Can China’s next unicorn be borne out of humble power banks?
Chinese people’s extensive and long hours of smartphone usage has propelled the humble power banks to become the latest flavour of the day in China’s start-up scene, attracting funding from prominent investors, including internet giant Tencent Holdings.
The investors are in it for a simple reason: To cash in on the low battery anxiety that plagues China’s more than 1 billion smartphone users by allowing them to rent portable power banks as and when they need.
A dozen of players have jumped onto the power bank rental bandwagon in the past several weeks, driven by the influx of venture capital. The rental outlets have started to flood major cities in China with all kinds of designated power bank distribution machines, which can be as big as a vending machine or as small as a mini fridge.
Through apps, users can find the nearest available machines, which are usually located at cinemas, shopping malls and restaurants, and rent a power bank out via scanning quick respond codes. The price is often set at 1 yuan per hour.
“Driven by the rapid development of mobile payment and the frequent use of smartphones in China, power bank rental is set to push the entire industry of internet of things moving forward,” said Tang Yongbo, founder of the Tencent-backed Xiaodian, which is arguably the market leader of power bank rental for raising a total of 450 million yuan, by far the biggest amount in the industry so far.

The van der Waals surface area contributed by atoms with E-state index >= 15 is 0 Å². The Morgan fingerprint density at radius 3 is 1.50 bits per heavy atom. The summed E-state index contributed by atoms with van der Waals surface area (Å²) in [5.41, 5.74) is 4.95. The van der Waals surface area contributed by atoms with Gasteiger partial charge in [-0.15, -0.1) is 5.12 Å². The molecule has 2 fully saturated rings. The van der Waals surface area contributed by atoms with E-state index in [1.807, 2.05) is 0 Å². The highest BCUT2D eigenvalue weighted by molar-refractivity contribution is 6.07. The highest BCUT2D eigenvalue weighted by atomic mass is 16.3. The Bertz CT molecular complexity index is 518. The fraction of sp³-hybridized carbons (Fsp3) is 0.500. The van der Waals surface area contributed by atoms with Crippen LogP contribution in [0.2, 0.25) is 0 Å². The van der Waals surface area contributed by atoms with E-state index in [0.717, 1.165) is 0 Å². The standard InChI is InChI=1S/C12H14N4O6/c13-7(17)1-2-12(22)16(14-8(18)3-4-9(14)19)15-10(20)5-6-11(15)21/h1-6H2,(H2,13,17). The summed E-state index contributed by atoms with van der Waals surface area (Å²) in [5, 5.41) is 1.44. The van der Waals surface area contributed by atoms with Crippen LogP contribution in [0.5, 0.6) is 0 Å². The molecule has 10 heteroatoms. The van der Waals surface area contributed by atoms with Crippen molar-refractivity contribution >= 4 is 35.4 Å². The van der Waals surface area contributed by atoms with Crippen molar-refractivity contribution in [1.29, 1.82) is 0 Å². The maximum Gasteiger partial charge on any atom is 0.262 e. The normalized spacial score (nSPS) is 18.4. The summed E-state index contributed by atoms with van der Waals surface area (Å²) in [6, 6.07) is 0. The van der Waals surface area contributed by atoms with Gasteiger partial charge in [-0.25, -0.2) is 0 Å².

Power banks are not new in China and are easily affordable for many as they can cost less than 100 yuan. But the increasing use of smartphone in almost every part of people’s daily life, from hailing cars, shopping online, to paying for purchases at convenient stores, or the occasional urgent need for power have made power bank rental a seemingly lucrative business, despite opposing voices in the market.
Chen Ou, founder of the Chinese e-commerce site Jumei, is a firm believer of the potential multi-billion yuan power bank rental market in China. He invested 300 million yuan in Ankerbox, a Shenzhen-based power bank rental firm last week.
“There is a strong demand for renting power banks for short time use – when dining at a restaurant or drinking at a bar. It is very convenient, there’s no need to carry your own power banks around,” Chen said.
In the absence of a mature business model, an estimated 1.2 billion yuan from 35 venture capital firms have already poured into the power bank rental business in the past 40 days, according to mainland media.
The hype is similar to the one surrounding China’s red-hot app-enabled bike-rental industry, in which generous venture capitals have crowned one unicorn, which refers to tech startups worth US$1 billion or more, and fueled the expansion of 30 bike-rental start-ups, which have been carpeting China’s sidewalks with millions of bikes.
Critics of power bank rental questions the rationale for such a business, and see it as a short-term fad. One of the biggest opposition came from Wang Sicong, son of Dalian Wanda’s Wang Jianlin, China’s richest man.
In a recent WeChat post, Wang Sicong pledged that he would eat excretion if the power bank rental business becomes a feasible business.
On average, the Chinese spend nearly 3 hours a day on their smartphones with Tencent’s social networking tools WeChat and QQ, Baidu’s online video app iQiyi and Alibaba’s online shopping service Taobao accounting for most of the usage time, according to iResearch.
The New York-listed Alibaba owns the South China Morning Post.